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research grants

NRS-Funded Studies Shine Light on Potential New Treatment Advances

Medical scientists reported key results of ongoing research on potential causes of rosacea during the eighth annual rosacea research workshop, sponsored by the National Rosacea Society (NRS). The workshop was conducted during the annual meeting of the Society for Investigative Dermatology, and was attended by more than 100 medical researchers from around the world.

Bacteria in Mites May Cause Rosacea

In a preliminary study presented during a poster session at the American Academy of Dermatology annual meeting this year, Dr. Richard Burroughs and colleagues of Walter Reed Army Medical Center noted antibiotics may be effective in treating rosacea because of their action against yet-to-be identified bacteria.

New Research Grants Awarded to Further Knowledge of Rosacea

The National Rosacea Society (NRS) has awarded five new research grants to advance scientific knowledge of the potential causes and other key aspects of this chronic and potentially devastating disorder that affects an estimated 14 million Americans.

"We are very pleased that a growing number of high-quality research proposals are now being received," said Dr. Jonathan Wilkin, chairman of the Society's medical advisory board, which reviews each grant application and selects for funding those believed most likely to yield important results.

New Study Finds Receptors' Role

New research funded by the National Rosacea Society has found that certain molecular receptors and their activators may play a significant role in producing the redness, visible blood vessels and inflammation of rosacea.

A receptor is a structure in human cells that binds with particular activating substances in the body to trigger certain reactions or responses. Dysfunction of receptors often leads to disease. Accordingly, identification of the mechanisms of these processes, which may then be adjusted, often leads to important therapeutic advances.

NRS Awards New Research Grants to Study Life-Disruptive Disorder

The National Rosacea Society (NRS) has awarded funding for six new studies as part of its research grants program to advance scientific knowledge of potential causes and other key aspects of this chronic and often life-disruptive disorder that affects an estimated 14 million Americans.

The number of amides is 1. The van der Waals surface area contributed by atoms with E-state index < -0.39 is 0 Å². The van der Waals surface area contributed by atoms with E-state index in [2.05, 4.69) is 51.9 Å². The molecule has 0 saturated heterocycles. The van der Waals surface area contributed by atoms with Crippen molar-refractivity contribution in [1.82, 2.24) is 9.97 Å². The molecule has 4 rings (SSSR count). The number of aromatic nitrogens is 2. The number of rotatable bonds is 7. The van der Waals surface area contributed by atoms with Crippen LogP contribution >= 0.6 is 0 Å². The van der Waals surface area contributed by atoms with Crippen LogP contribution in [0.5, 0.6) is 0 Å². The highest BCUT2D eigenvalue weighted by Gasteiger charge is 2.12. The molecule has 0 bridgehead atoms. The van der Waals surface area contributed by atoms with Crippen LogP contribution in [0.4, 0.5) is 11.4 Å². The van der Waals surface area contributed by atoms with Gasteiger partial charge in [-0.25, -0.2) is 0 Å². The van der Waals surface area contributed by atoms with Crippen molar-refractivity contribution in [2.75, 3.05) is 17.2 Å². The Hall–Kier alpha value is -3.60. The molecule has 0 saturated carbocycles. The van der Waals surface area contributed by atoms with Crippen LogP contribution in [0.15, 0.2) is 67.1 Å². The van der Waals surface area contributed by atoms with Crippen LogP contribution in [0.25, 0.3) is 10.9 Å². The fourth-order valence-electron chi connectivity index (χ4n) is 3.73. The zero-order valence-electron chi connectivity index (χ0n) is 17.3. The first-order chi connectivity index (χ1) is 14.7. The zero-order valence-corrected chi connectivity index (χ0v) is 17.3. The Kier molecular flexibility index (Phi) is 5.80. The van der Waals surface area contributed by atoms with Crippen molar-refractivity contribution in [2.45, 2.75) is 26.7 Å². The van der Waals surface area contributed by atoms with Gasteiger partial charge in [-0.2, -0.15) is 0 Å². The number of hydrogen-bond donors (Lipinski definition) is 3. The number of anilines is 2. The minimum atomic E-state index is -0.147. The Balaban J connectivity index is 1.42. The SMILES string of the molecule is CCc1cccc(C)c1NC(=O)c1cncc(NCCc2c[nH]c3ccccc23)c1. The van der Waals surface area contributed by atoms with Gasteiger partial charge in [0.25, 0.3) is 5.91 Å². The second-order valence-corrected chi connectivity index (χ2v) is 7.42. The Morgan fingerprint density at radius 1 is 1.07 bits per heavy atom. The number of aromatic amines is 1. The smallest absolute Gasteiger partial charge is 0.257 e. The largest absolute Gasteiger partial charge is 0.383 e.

Scientists Report New Findings at Rosacea Research Workshop

Medical scientists from around the world heard updated reports on advances in the understanding of the potential causes and other key aspects of rosacea at the National Rosacea Society (NRS) research workshop held in conjunction with the annual meeting of the Society for Investigative Dermatology in St. Louis. The NRS conducts the annual workshop to promote interest in rosacea research and to share new information from ongoing studies.

ATP May Play Key Role in Rosacea

Results from previous research funded by the National Rosacea Society have led investigators Dr. Richard Granstein and colleagues at the Cornell University Medical School to focus in their current study on adenosine triphosphate (ATP), a natural substance in the body that may play a key role in the flushing, telangiectasia and bumps and pimples of rosacea.

Research Grants Awarded to Study Causes of Little-Known Disorder

The National Rosacea Society announced that five new studies have been awarded funding as part of its research grants program to advance scientific knowledge of this widespread but poorly understood disorder that affects an estimated 14 million Americans.

New Research Grants Awarded to Advance Knowledge of Rosacea

Five new studies of rosacea have been awarded funding as part of the National Rosacea Society's research grants program to advance scientific and medical understanding of this widespread but poorly understood facial disorder, estimated to affect 14 million Americans.

Immune System May Trigger Onset of Rosacea Symptoms

Whether certain proteins made by the immune system may trigger the onset of rosacea is the subject of a study sponsored by a National Rosacea Society research grant and conducted by Dr. Richard Gallo, associate professor of dermatology and pediatrics at the University of California - San Diego and Dr. Masamoto Murakami, postdoctoral scientist, Veterans Medical Research Center. While acting to protect the body, the proteins also may trigger some of rosacea's symptoms, the researchers hypothesize.

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National Rosacea Society
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Barrington, IL 60010

Our Mission

The National Rosacea Society is a 501(c)(3) nonprofit organization whose mission is to improve the lives of people with rosacea by raising awareness, providing public health information and supporting medical research on this widespread but little-known disorder. The information the Society provides should not be considered medical advice, nor is it intended to replace

consultation with a qualified physician. The Society does not evaluate, endorse or recommend any particular medications, products, equipment or treatments. Rosacea may vary substantially from one patient to another, and treatment must be tailored by a physician for each individual case. For more information, visit About Us.